Hence his discussions can be considered as a combination of all that was usually brought forward in his school to defend In his discussions on the criterion. their point of view. vii. Adv. demonstration. 303 Others went yet further in simplification. he controverts. as is proved by the contradiction of opinions. These treatises are the Pyrrhonic against vii.) is that of ^Enesidemus. for they must first get their : knowledge from themselves. of which the second and third are usually comprehended under the unsuitable title Adversus Mathematicos. He attacks the concept of the cause in . so that he falls in We possess thr^e treatises by Simplicius.-xi.). no doubt that Sextus borrowed by far the greatest part of the materials of his work partly from older members of his school. How much scepticism from this time forth was concerned with an exhaustive contradiction of dogmatism of Sextus. 301). truth. the Hypotyposes. and partly after their pattern from the Academicians. Math.) rhetoric. &c. There is mathematics (&amp. and the marks of proof. was Empiricus. the period about 180-210 A. for reasons of different value. The latest name mentioned in his main work ( Math.D. the tractate philosophers ( Adv. and were contented with two tropes men could not know any thing from i.89] SIMPLICIUS.. often with wearisome discursiveness and.-xi. the formal possibility of knowledge. who known as is shown by the writings an empiric physician (p. Math. nor from others. more especially from Carneades (Clitomachus). dogmatic and that against the ^aOr^ara^ grammar.-vi. and appears to have been a as younger contemporary of Galen.

which it is the aim to however. repeating that of the good and happiness in order to show that know from ledge is unattainable on this ground. also by experience. inconceivable in every respect. and we can life may be thought not fail to recognise how much it aided from the . applying it to meet the notions He also finds the material of the operative cause. he leaves out of sight. Experience instructs us in the in a position to ordinary course of things. whose But placed approximately in 80-150 A. as an indication of scientific feeling. law . The scepticism of ^Enesidemus spread but little in beyond the limits of his school. and custom.304 ECLECTICISM. acquire. we must forego all decision knowledge. but perceptions. is not to prevent us from This. [ 89 the question of every possible application . He repeats Carneades criticism of the Stoic theology. like his predecessors. but it is just the origin of this concept which. that owing to the balance of the pros and cons (the lo-ocrOsvsia rwv and renounce all \oycov). or bodies. quarter of his opinions that we can prove is the sharer in rhetorician and historian Favorinus of Arelate. this mode of has a more general importance.D. our natural impulses. criticises He cause. Finally. not only by allowing ourselves to be led in our actions. the ethical assumptions. these and other considerations he draws the conclusions which had long been acknowledged. and puts us T form certain regulations for life. the last successor which (Saturninus) must have belonged to the first The only other the third century. and by this means only can we attain to of all philosophy repose and happiness.

received through that contact with Oriental views.89] &NESIDEMUS AND HIS SCHOOL. the ethical monotheism of which to offered far more points of contact Hellenic philosophy than the mythology of the national religions. According to all appearance it was at Alexandria that the speculation first came forward. when found. its metaphysical presupposition was an opposition of God and the world. of spirit and matter. THE PRECURSORS OF XEO-PLATONISM. on the basis of practical necessity. 305 beginning in developing the eclecticism of the time into Neo-Pythagorean and Neo-Platonic speculation. and a direct convic tion of it. Introduction. III. and there was a general inclination to accept truth. finally ended in Neo-Platonism. of which Alexandria was the centre. even at the cost of scientific consistency in such a period only a slight impulse was needed in order to lead the spirit in its search for truth beyond the limits of natural knowledge to a supposed higher foun This impulse Greek thought appears to have tain. as intermediaries between which men took refuge in demons and divine x . The main part on the Oriental side was played by Judaism. which. after centuries of slow development. 90. In a period in which much greater weight was laid on the practical effect of philosophy than on scientific knowledge as such in which a deep mistrust of man s capacity of knowledge widely prevailed. The last motive in this speculation was the yearning after a higher revelation of the truth .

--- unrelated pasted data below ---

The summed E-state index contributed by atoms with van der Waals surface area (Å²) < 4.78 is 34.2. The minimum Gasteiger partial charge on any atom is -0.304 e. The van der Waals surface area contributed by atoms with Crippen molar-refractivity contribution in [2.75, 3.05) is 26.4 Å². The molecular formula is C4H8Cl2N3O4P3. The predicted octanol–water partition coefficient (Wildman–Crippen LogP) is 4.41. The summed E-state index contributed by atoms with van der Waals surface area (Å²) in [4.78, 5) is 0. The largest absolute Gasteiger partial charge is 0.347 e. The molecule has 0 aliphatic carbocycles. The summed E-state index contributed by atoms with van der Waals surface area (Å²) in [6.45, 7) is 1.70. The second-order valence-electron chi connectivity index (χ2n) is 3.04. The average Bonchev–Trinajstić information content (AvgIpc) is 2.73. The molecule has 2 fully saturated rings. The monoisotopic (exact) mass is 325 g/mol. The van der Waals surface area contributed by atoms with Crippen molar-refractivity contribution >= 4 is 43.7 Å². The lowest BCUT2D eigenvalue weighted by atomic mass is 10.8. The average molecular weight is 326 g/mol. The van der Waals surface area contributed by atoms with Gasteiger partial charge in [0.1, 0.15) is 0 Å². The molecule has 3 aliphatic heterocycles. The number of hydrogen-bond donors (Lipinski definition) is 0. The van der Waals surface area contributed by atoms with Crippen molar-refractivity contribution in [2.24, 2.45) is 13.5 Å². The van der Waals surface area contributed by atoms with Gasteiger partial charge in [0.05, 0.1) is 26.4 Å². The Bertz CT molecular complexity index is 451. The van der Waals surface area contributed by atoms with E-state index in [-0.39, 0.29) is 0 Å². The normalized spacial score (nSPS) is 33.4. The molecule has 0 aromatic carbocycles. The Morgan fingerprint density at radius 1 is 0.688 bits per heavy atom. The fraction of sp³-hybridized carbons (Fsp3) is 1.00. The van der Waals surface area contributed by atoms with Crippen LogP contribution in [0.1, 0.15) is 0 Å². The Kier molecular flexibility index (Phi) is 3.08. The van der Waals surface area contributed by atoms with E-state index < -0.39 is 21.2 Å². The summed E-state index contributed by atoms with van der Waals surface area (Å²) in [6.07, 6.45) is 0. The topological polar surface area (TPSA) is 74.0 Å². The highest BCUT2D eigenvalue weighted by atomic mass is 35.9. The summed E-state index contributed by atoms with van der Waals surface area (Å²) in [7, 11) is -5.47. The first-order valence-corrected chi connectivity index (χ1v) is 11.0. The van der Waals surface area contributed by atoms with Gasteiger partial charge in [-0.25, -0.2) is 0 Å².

. and the preambles to the laws of Zaleucus and Charondas quoted by Cicero ( Legg. 6.) gives us the so-called Lucanus Ocellus on the the treatise of universe. (about 70 B. by . of which Alexander Polyhistor an account in Diog. development took place partly on Greek and partly on Judaic-Hellenistic soil. 14).. Pythagorean science. consequence was a combination of ethics with religion.C. but really Neo- Pythagorean treatises. Its practical [ 90 power. Pythagoreanism still continued as a form of religious life. which was known to Varro. Though the Pythagorean philosophy as such be came extinct in the course of the fourth century. of such supposed old In the later period a mass Pythagorean. of the middle comedy.C. viii. 24 f. I. The Nee-Pythagoreans. is mentioned (about ninety. that the attempt was It was about the beginning of and apparently at Alexandria. efforts The is demonstrable evidence for these to : Pythagorean treatises in the interpolated the semi-Stoic exposition of the be found Pythagorean doctrines. 32) that its Deity. the first century B. or amalgamated with the Platonic. 91. later made to give a new life to the now extended and enriched by earliest doctrines. THE PURELY GREEK SCHOOLS. and that the Pyth other evi agorean mysteries spread widely is proved by and more especially by the fragments of the poets dence.306 PRECURSORS OF NEO-PLATONISM. ii. which led partly to asceticism and partly to the demand for a direct intuition of the It has already been observed (p.